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nestbox plans for chickadees, nuthatches, titmice, and downy woodpeckers

Keep Birds Warm, Make This Winter Warmer

White-breasted Nuthatches, F.C.Hennessey, Birds of Western Canada, P.A.Taverner, 1926

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Wren House Plans

DIY - Nest Box Plans for Chickadees, Nuthatches Titmice and Downy Woodpeckers

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Side Mounted Birdhouse Plans

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Nestbox Plans and Dimensions for Kestrel, Eastern Screech Owl, Western Screech Owl & Barrow's Goldeneyes)

Print Open Platform Plans for Robins, Phoebes, Mourning Doves & Bluejays

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The woolly rhinoceros lived throughout northern Europe and Asia during the Pleistocene epoch until it became extinct relatively recently following the last glacial period. They grew up to 6 1/2 feet tall, 12 feet long, and weighed up to 7,000 lb and were adapted well to the harsh temperatures during the glacial periods. Images of woolly rhinoceroses adorn a number of prehistoric cave dwelling walls.

Dinoceras mirabile, now known as Dinoceras anceps were mammals that lived during the early Eocene 52 million years ago in the areas of Utah and Wyoming. They were herbivores that grew to 7 1/2 ft tall, 13 ft long, and weighed 2 1/4 tons. An exceptionally thick skull left a small cranial cavity for brains.

Titanotheres and Tortoises. Titanotheres, or Brontotheres were hoofed mammals that lived between 56 and 34 million years ago during which some species evolved to have huge bulky body sizes up to 8 feet in height with with strong, pillar-like limbs, massive skulls, and bizarre hornlike skull appendages. Their remains are numerous providing clear records of varying forms.

Aepycamelus were camelids that lived in the prairies where the great plains of North America are now during the Miocene between 20 and 5 million years ago. They had leathery skin pads on their legs that functioned as cushions when the animals knelt to rest like those of modern camels.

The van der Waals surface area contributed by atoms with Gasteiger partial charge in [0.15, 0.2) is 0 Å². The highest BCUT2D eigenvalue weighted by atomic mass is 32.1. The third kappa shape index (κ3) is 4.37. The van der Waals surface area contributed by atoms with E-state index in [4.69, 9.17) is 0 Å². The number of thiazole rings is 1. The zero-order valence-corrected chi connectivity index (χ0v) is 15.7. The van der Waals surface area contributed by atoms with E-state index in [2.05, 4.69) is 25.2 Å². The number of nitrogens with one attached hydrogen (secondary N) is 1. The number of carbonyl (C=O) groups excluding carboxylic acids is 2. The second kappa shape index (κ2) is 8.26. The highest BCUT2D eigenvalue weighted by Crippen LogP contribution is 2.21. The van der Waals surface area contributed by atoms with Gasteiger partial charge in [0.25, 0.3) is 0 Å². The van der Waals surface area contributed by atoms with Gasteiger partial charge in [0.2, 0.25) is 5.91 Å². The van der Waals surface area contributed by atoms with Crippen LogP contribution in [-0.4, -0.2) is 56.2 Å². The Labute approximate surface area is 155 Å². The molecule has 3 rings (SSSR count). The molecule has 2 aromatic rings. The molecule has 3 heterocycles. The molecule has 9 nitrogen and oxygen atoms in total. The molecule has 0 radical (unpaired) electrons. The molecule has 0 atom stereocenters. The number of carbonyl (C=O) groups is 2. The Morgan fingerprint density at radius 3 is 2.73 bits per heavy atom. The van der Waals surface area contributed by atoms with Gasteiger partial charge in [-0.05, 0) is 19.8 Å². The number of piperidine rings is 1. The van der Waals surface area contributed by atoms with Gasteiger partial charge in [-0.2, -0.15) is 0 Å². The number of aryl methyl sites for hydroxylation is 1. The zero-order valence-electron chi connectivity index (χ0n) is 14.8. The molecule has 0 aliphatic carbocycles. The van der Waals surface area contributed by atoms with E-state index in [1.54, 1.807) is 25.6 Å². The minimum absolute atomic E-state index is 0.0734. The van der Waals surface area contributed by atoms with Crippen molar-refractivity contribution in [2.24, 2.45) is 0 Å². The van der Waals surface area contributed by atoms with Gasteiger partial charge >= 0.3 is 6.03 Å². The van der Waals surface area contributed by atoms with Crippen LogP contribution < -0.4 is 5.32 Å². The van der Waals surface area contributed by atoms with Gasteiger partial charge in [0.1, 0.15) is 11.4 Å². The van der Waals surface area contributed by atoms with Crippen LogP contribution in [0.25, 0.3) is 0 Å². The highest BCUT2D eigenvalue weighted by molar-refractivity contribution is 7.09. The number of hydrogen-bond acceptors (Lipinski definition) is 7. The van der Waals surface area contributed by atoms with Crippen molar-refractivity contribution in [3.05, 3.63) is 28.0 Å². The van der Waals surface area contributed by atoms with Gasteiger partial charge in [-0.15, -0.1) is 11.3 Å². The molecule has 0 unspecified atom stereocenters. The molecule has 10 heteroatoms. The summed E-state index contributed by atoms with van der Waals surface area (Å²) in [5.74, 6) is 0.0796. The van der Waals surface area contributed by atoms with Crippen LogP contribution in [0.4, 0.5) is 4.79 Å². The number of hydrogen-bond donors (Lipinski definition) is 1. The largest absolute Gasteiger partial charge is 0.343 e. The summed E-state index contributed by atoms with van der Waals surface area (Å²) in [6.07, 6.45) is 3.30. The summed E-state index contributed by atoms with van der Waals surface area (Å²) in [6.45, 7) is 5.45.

Hyaenodon (left) were a genus of carnivorous mammals that lived from 42 to 16 million years ago. They varied in size and form. Some species were amongst the largest terrestrial carnivorous mammals of the time. One species, Hyaenodon gigas, grew to more than 10 feet long and weighed more than 1,000 lbs. Moropus (right) lived in North America during the Miocene from about 23 to 14 million years ago. Moropus were herbivores with long front legs and horse-like snouts. They are related to horses, rhinos, and tapirs, although they differed in that they had three-clawed front feet rather than hooves, which they may have used for foraging or defending themselves.

Arsinoitherium are related to elephant species. These extinct mammals were rhinoceros-like herbivores that lived during the late Eocene and the early Oligocene of northern Africa from 36 to 30 million years ago in areas of tropical rainforests and mangrove swamps. They stood 5 feet tall at the shoulders, were 10 feet long and weighed more than 2 1/2 tons. Their enormous horns were solid bone.

Horned Gophers lived in the prairie areas of Nebraska and have been extinct since the Pliocene. They had two horns which were made of compressed hair and nail like substances. Horned gophers are the smallest known mammals to ever have horns and the only known horned rodents.

Phenacodus lived about 55 million years ago, evolving only 10 million years after the dinosaurs had gone extinct and was one of the earliest of the first hoofed mammals, possibly a predecessor of the long leaniage of hoofed animals.

Hypohippos a Miocene Horse, Charles R. Knight.Hypohippos was a Miocene Horse that inhabited heavy undergrowth in North America. Early North American Horses were not the ancestors of present day horses.

Hyracotherium, the earliest known horse, lived in the early Eocene, about 50 million years ago in Asia, Europe and North America, was less than 20 inches long and stood less than 10 inches tall at the shoulder. This tiny horse was preyed on by early dog and cat like predators and even giant carnivorous birds!

This is another illustrated version of the Great Toothed Diver, Hesperornis regalis, an extinct five foot long diving bird that lived during the Cretaceous period - with teeth! Hesperornis regalis did not have wings, but propelled itself with powrful hind legs and lobed toes similar to the grebes of today. Hesperornis regalis lived in the prehistoric North Sea, the West Siberian Sea, and the Great American Inland Sea, preyed upon fish, crustaceans, cephalopods and mollusks and were preyed upon by Mosasaurs.

Diatrymas were another large bird which you would not have been able to outrun, however, it is uncertain whether they were herbivores or carnivores. With that beak you would run regardless. It may have been used to crack nuts or to rip flesh. They grew to 6 feet tall and weighed more than 200 lbs. They lived about 60 million years ago in North America and Europe

Elephant birds lived on Madagascar until their extinction in the 17th century. Sightings in Madagascar were recorded as late at the 1640s and 1650s. Aepyornis was the largest bird in the world at that time standing 10 feet tall and weighing almost 900 lbs. Remains of eggs have been found that measure more than a foot long and 3 feet in circumference. Marco Polo may have encountered Elephant Birds in the 12th Century. Descriptions recorded in his travels are believed to describe elephant birds.

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